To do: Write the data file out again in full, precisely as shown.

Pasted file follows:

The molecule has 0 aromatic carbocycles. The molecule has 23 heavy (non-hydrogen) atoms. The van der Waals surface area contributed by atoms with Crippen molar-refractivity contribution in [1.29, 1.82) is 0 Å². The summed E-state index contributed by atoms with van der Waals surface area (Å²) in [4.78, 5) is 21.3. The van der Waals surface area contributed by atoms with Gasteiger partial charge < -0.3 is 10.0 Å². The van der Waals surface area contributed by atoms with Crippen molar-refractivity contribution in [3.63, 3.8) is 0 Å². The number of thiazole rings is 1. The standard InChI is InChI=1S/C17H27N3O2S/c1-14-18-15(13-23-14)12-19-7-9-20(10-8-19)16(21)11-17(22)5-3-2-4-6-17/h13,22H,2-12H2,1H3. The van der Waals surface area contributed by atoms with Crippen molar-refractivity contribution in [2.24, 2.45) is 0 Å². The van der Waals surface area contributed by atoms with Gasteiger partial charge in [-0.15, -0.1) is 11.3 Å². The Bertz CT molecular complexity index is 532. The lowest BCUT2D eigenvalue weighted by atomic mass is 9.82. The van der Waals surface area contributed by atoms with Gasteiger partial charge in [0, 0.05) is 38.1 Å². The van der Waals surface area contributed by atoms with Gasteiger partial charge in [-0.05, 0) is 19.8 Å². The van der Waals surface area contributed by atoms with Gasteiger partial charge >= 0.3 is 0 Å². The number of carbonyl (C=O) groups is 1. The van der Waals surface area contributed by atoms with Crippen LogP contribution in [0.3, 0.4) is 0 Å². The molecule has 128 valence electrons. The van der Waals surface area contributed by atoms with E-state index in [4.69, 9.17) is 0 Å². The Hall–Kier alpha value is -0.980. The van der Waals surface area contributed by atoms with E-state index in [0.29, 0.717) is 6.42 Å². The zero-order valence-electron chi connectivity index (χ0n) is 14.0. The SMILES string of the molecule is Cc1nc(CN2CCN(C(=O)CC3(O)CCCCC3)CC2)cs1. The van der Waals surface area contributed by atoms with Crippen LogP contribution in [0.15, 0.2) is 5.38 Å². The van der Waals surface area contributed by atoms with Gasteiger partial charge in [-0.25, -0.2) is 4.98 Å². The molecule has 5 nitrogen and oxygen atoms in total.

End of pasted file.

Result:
The molecule has 0 aromatic carbocycles. The molecule has 23 heavy (non-hydrogen) atoms. The van der Waals surface area contributed by atoms with Crippen molar-refractivity contribution in [1.29, 1.82) is 0 Å². The summed E-state index contributed by atoms with van der Waals surface area (Å²) in [4.78, 5) is 21.3. The van der Waals surface area contributed by atoms with Gasteiger partial charge < -0.3 is 10.0 Å². The van der Waals surface area contributed by atoms with Crippen molar-refractivity contribution in [3.63, 3.8) is 0 Å². The number of thiazole rings is 1. The standard InChI is InChI=1S/C17H27N3O2S/c1-14-18-15(13-23-14)12-19-7-9-20(10-8-19)16(21)11-17(22)5-3-2-4-6-17/h13,22H,2-12H2,1H3. The van der Waals surface area contributed by atoms with Crippen molar-refractivity contribution in [2.24, 2.45) is 0 Å². The van der Waals surface area contributed by atoms with Gasteiger partial charge in [-0.15, -0.1) is 11.3 Å². The Bertz CT molecular complexity index is 532. The lowest BCUT2D eigenvalue weighted by atomic mass is 9.82. The van der Waals surface area contributed by atoms with Gasteiger partial charge in [0, 0.05) is 38.1 Å². The van der Waals surface area contributed by atoms with Gasteiger partial charge in [-0.05, 0) is 19.8 Å². The van der Waals surface area contributed by atoms with Gasteiger partial charge >= 0.3 is 0 Å². The number of carbonyl (C=O) groups is 1. The van der Waals surface area contributed by atoms with Crippen LogP contribution in [0.3, 0.4) is 0 Å². The molecule has 128 valence electrons. The van der Waals surface area contributed by atoms with E-state index in [4.69, 9.17) is 0 Å². The Hall–Kier alpha value is -0.980. The van der Waals surface area contributed by atoms with E-state index in [0.29, 0.717) is 6.42 Å². The zero-order valence-electron chi connectivity index (χ0n) is 14.0. The SMILES string of the molecule is Cc1nc(CN2CCN(C(=O)CC3(O)CCCCC3)CC2)cs1. The van der Waals surface area contributed by atoms with Crippen LogP contribution in [0.15, 0.2) is 5.38 Å². The van der Waals surface area contributed by atoms with Gasteiger partial charge in [-0.25, -0.2) is 4.98 Å². The molecule has 5 nitrogen and oxygen atoms in total.